P&T released their annual pipes in the same elegant, understated way they did their magazine: without a great deal of aplomb (they weren’t even listed in the table of contents–one simply had to search for the ad and be ready to put in a phone call to order, of all things!). Yet they were meticulous in their care about the quality of what they were doing. For that, we must thank two of the most important pipemen in the pantheon: Dayton Matlick, the owner and publisher of P&T, and Chuck Stanion, who is without doubt the greatest professional writer the world of pipes and tobaccos has ever known. The loss of the magazine to the pipe world was serious one, and despite the flurry of forums and instant gratification social media provides, our world lost a light that will not be replaced until the world slows down enough to realize the value of hard print.

While K&P was releasing their own Limited Edition POY in a serial edition of 1000 pipes at this point, P&T commissioned only 250 serialized pipes for their Peterson POY. That being the case, it’s amazing to me just how much effort Tom Palmer and his craftsmen put into the project, treating it not as as “okay, we’ll see if we can find a few bowls for your project from our overstock,” but as something every bit as important as their own POY. As is always the case in a Dublin-era Peterson special release, a full spectrum of finishes was offered:

The colors from this scan don’t do the pipes justice, but we can see that even with a high-grade project like this, K&P graded their bowls to accommodate five different price points, revealing in the process some variance with the company’s practice today: the blast (at $160) was more than dark brown ($125)!  The walnut ($210) and terracotta ($245) were grouped fairly close, doubtless graded by fills, while the natural was way above them (at $340). While it’s idle to speculate on the ups and downs of pipe prices over the decades it’s still low-grade fun. How wild is it that the P&T Natural of twenty years ago was actually $100 more than a current 87 Natural at SPC?!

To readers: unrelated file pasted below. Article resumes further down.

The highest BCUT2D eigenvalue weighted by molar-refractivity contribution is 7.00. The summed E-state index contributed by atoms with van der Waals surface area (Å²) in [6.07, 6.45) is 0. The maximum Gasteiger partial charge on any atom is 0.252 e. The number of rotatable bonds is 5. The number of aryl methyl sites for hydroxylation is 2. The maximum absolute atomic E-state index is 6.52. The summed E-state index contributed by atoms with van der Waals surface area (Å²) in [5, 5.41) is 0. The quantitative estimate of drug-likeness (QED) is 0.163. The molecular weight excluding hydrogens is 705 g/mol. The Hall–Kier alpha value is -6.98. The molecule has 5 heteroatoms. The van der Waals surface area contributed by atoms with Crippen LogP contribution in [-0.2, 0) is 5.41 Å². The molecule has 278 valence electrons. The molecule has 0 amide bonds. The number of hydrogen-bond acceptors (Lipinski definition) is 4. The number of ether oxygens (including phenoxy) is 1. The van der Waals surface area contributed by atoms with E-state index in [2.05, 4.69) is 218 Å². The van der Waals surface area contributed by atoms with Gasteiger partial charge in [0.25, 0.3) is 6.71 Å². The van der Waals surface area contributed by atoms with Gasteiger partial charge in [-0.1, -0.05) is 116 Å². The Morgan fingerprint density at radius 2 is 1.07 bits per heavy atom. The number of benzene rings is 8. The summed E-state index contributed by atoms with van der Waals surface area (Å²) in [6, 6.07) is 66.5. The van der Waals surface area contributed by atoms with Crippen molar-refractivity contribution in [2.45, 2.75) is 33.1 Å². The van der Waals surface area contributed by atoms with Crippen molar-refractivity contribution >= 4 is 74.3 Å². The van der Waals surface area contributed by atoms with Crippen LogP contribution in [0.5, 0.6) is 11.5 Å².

While Laudisi-era K&P has chosen an understated elegance in their silverwork that is quite appealing, there’s no denying the sophistication of what the Dublin era silversmiths achieved, which remains unequaled in the history of the company.  Deep twin beads were applied to the “F” (for facing or flat) mount, which is rarely seen on a Peterson straight pipe.

Typical of the spirit of the Dublin era, a special stamp was created for the magazine’s logo and applied to the top of the band, while the “Peterson’s [over] DUBLIN” stamp was impressed on the obverse side.

The hallmark stamp, at least on #32/250, displays an anomaly in that it has the Seated Hibernia and the sterling purity mark, but no year stamp. This sort of thing happens often enough that it’s worth noting to say that things like this do happen from time to time.

Finally, it’s always good to take note of whatever shank stamps are in evidence. In this case, the fork-tail “Peterson’s” over “Dublin” is on the obverse–and how many times did I hear back in the 2000s that this stamp was only used on Patent era Petes?  The shape number and MITROI appear on the reverse, the MITROI notable because it wouldn’t be long before it would be removed. I speculate this had more to do with the cost of labor involved in this small, separate operation than for any political or commercial reason. I say this because Tom Palmer would pursue similar operations later on, first gathering the shank stamps onto one side of the briar and then doing away with them altogether in favor of laser engraved information.

The Peterson P&T pipe was also used, rather improbably, for the cover of the Winter  issue of P&T a decade later in 2013.  This issue contains Rick Newcombe’s “It All Began With Peterson,” a short memoir he wrote at my request for the introduction to the big Pete book. The piece caused a regular firestorm between Rick and Chuck Stanion (editor of P&T) on one side and the Peterson book’s editor Gary Schrier on the other. I thought the article would be great publicity for the book (which as it turned out was still six years away from publication!), but Schrier was incensed because no one asked for his permission, which I (sort of) understand. Rick’s article also featured Pete photos by Yours Truly and was my first “break” into the world of real pipe publishing–which makes the 2003 P&T Pete commemorative all the more endearing as a souvenir.